Mechanic-Theater.jpg

Wow, that's really sad. It was a really nice building.

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If you are gonna post John M. Johansen buildings, how's this elementary school in my hometown?

 

 

image.jpeg

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13 hours ago, ChicagoOakland said:

Also, some Brutalist architecture has come down in Baltimore, where I happen to be visiting. The Mechanic Theatre sat right in the middle of downtown Baltimore; now, it's just a hole in the ground.

 

Before:

 

bal-demolition-to-start-on-mechanic-theatre-20140904.jpg

 

After:

 

Mechanic-Theater.jpg

 

The Mechanic was empty for about 10-15 years before it was torn down.  Multiple efforts were made to save it, but those efforts ultimately failed for two reasons:

 

1.  The backstage area was too small to accommodate modern touring productions of Broadway shows.

2.  Incorporating the existing structure into new retail, residential and/or commercial space turned out to be prohibitively expensive since the original structure was designed completely around the stage and seating areas.

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Another question: What is the current state of brutalism? Is it a style left in the past, are we still constructing buildings in this way, have there been 21st century takes on Brutalism?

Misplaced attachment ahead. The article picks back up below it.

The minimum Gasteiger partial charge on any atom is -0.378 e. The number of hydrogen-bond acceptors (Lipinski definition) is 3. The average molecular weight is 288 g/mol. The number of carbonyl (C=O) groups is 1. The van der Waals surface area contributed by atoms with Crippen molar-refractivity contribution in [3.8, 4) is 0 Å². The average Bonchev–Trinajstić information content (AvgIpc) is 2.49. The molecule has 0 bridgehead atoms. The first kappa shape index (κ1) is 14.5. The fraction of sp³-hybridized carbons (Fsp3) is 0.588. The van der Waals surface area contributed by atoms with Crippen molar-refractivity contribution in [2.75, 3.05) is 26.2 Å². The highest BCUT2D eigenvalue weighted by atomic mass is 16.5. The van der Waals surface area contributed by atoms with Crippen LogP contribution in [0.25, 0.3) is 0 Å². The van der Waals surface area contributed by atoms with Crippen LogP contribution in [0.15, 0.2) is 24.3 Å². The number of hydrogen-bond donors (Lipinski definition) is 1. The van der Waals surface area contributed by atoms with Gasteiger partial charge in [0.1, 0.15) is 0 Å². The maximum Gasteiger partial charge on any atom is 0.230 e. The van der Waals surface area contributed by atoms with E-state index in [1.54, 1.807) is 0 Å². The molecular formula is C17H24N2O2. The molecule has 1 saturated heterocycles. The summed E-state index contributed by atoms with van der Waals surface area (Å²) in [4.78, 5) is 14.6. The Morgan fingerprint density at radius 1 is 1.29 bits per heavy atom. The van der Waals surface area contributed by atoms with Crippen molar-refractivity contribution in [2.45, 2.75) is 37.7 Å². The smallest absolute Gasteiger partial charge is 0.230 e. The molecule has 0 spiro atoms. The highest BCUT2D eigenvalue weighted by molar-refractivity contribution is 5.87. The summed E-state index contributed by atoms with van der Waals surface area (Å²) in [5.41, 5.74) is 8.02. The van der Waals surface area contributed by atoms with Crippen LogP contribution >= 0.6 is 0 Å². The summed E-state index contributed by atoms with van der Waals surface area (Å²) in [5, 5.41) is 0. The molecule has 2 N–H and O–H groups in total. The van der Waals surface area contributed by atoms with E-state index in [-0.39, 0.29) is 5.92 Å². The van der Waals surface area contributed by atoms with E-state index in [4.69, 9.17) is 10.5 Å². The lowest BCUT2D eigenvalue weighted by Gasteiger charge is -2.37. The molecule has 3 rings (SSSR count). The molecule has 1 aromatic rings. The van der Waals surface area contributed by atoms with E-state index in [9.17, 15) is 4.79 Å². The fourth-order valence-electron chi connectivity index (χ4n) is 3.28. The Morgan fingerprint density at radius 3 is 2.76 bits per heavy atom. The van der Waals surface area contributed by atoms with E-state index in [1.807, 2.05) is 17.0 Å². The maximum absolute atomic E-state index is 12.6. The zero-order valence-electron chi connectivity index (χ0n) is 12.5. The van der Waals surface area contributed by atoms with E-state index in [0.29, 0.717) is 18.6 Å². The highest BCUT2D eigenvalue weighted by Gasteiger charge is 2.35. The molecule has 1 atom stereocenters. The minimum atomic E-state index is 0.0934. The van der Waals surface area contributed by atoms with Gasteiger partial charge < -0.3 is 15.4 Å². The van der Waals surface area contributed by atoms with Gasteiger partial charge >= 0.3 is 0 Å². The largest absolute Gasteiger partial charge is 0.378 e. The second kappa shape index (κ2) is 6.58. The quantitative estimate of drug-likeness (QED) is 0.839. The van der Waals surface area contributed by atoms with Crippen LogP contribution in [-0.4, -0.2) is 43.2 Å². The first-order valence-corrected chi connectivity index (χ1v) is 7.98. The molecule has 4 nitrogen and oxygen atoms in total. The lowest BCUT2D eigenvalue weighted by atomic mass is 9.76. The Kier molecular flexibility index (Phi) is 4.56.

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Yes, it is largely left in the past. The efforts surrounding Brutalism now-a-days are in rehabilitation and renovation.

There is still Brutalist-inspired work (mainly because later styles have been influenced by certain aspects of Brutalism, like the separation and expression of program and building function, emphasis of circulation, modularity, use of raw concrete) but there is no current work that is undeniably Brutalist.

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What Matt said, there is some neo-brutalist work going on, such as OMA's Seattle Central Library, but it's more with expressing program and brings whatever materiality it has to a human scale as well. 

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The National Center for Atmospheric Research (NCAR) has a beautiful spot right in front of the iconic "Flatirons" rock formations, but ruins it with brutalist architecture.

mesaLab.jpg

MesaLab.png

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My alma mater, University of Queensland in Brisbane has a number of James Birrell designed brutalist style buildings; my accommodations at Union College perhaps being the best of them.web_Slide_020.jpg

 

web_Slide_022.jpg

 

Built from the late 1960s through the 70s it snakes through the existing trees from the site to prevent clearing. The original caravan style windows pictured above have now been replaced by more modern styles but the building remains otherwise the same. Some might find the concrete construction a little hard on the eyes, but when you see it amongst the very green landscape it's almost like a scene from some post-apocalyptic film where the forest has taken back over the city ruins.